When we lived in Vegas, I never had the pleasure of coming across an actual, live scorpion. Black widows, however, were everywhere. I saw enough of them to learn quickly to never reach into a dark corner of the garage, or behind the toilet tank, without making sure the space was clear of spiders.

Discovery can be thrilling. Or extremely unpleasant.

We’re in the midst of the Quadratics unit with my Algebra 1B classes – five sections ranging from pure multiple-time repeaters to on-track freshmen. We just finished finding axis of symmetry and vertex algebraically, and are heading towards graphing quadratic functions. Historically I’ve carved out a day for an activity that I honestly can’t remember if it’s stolen from the MTBoS, or just MTBoS-inspired. If it belongs to you and you somehow stumble on this post, let me know. Credit and thanks belongs to you.

Either way, it’s paid off in spades in years gone past.

I’ve got two sets of handouts, asking students to graph the same function, but I give them different x-inputs. One student gets 1, 2, 3, 4, 5. That student’s eventual partner gets -2, -1, 0, 1, 2. Trick is, the axis of symmetry of this function lives at x=2, so neither student gets a complete look at the function, only a sliver. Once they’ve built their table of values and graphed their fishhook, I pair them up and ask them to spend two or three minutes looking at the two tables and two graphs, and discussing what they see.

Docs here:

Axis of Symmetry discovery worksheet part 2

Axis of Symmetry discovery worksheet

I remind them that with our Themed Bellingers (Estimation 180, Which One Doesn’t Belong, 101 Questions, Would You Rather?) that they’ve been noticing and wondering and discussing and predicting and defending answers all semester long.

I’ve grown to love Math Talk. And we’re definitely on a path in my building towards flipping the ratio of teacher talk : student talk in the kids’ favor. We certainly had our moments the last couple of days.

Wait.

Last “couple of days”? I thought this was a one day thing. And it was. Until:

“I don’t get this”.

Not “I don’t understand what you want us to talk about”. Rather: “I don’t know what you want me to do with this list of numbers and strange jumble of letters”.

Oh Crap. I asked my students to evaluate a function for a given value of x and they looked at me like I had two heads.

Formative Assessment, up close and personal. Time to call an audible. Back to Step One. I ended up taking the better part of a day walking group to group, re-teaching in small groups how to plug in a value for x and simplify. No big deal, I mean, I *am* a teacher, and it *clearly* needed to be done anyway before we start trying to graph parabolas.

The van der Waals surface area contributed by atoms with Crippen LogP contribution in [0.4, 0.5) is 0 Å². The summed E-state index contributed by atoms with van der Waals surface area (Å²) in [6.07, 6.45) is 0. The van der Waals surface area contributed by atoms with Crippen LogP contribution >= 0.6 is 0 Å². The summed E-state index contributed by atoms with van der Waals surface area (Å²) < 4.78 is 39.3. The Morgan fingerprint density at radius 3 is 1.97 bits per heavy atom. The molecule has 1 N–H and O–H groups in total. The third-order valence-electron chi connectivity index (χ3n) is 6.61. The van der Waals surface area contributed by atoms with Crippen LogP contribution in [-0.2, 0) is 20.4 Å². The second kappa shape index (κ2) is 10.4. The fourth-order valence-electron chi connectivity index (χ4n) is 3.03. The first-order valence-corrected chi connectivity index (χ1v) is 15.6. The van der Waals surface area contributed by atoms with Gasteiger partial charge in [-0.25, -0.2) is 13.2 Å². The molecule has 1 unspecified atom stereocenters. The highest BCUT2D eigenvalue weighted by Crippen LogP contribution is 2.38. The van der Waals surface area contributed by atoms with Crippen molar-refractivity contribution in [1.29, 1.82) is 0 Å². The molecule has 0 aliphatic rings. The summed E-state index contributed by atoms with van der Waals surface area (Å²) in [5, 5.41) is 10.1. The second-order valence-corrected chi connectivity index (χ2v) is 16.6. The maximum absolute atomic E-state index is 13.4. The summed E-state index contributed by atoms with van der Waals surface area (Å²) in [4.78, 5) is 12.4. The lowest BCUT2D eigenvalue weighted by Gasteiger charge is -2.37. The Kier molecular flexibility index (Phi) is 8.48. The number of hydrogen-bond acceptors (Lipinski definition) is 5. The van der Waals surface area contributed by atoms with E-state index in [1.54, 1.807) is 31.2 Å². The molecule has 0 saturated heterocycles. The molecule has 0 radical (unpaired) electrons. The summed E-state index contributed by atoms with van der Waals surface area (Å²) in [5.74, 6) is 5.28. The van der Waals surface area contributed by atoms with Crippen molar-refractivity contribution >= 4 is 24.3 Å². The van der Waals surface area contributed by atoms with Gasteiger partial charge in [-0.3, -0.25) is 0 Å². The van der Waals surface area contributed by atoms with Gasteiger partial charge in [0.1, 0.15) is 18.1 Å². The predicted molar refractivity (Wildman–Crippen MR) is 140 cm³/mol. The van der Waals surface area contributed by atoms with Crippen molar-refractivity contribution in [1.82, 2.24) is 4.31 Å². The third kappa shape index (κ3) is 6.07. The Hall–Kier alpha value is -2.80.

But still. An unexpected discovery for me. Guess I didn’t teach that as well as I thought.

Gonna let you in on a little secret. I lecture sometimes. Probably 3 out of 5 lessons, on average. Especially as part of our gradual release model. And it has its place. It’s just that what should be a 15/15 split as far as my minutes vs. student work minutes turns into more like 30/5. They’re just really bad at Sit & Get. Short Attention Span Theatre, here we come. I get frustrated, spend way too much time trying to get people back on task, nobody learns anything, and I get reminded of the words of the great Kate Nowak:

Offload the work to students, as often as possible. The one doing the work does the learning.

Wrote about it last December. Still holds.

Sometimes that reveals some uncomfortable truths. But it’s forced me out of my comfort zone.

Plan what you want them to know. Anticipate the trouble spots. Let them struggle. Get them talking.

And then, every now and then, a magic moment:

Pinch me.

I took a minute with a couple of classes to pull back the curtain and talk Standards of Mathematical Practice. The last two days we’ve spent hip-deep in SMP 1, 3, 4, 6 and 8. Not a bad payoff.

Of course, the Me that’s on an Endless Teacher Quest wants more. I love the pencil and paper aspect of this activity. Especially considering we’re gonna turn around and graph parabolas on paper. But: am I missing something? Could this be better? Is it a job for Activity Builder?

My first thought is no. To much learning eventually happened today. I don’t want to mess with a good thing.

Doesn’t mean I’m not gonna go in there and mess around tho. Because: Children Must Play.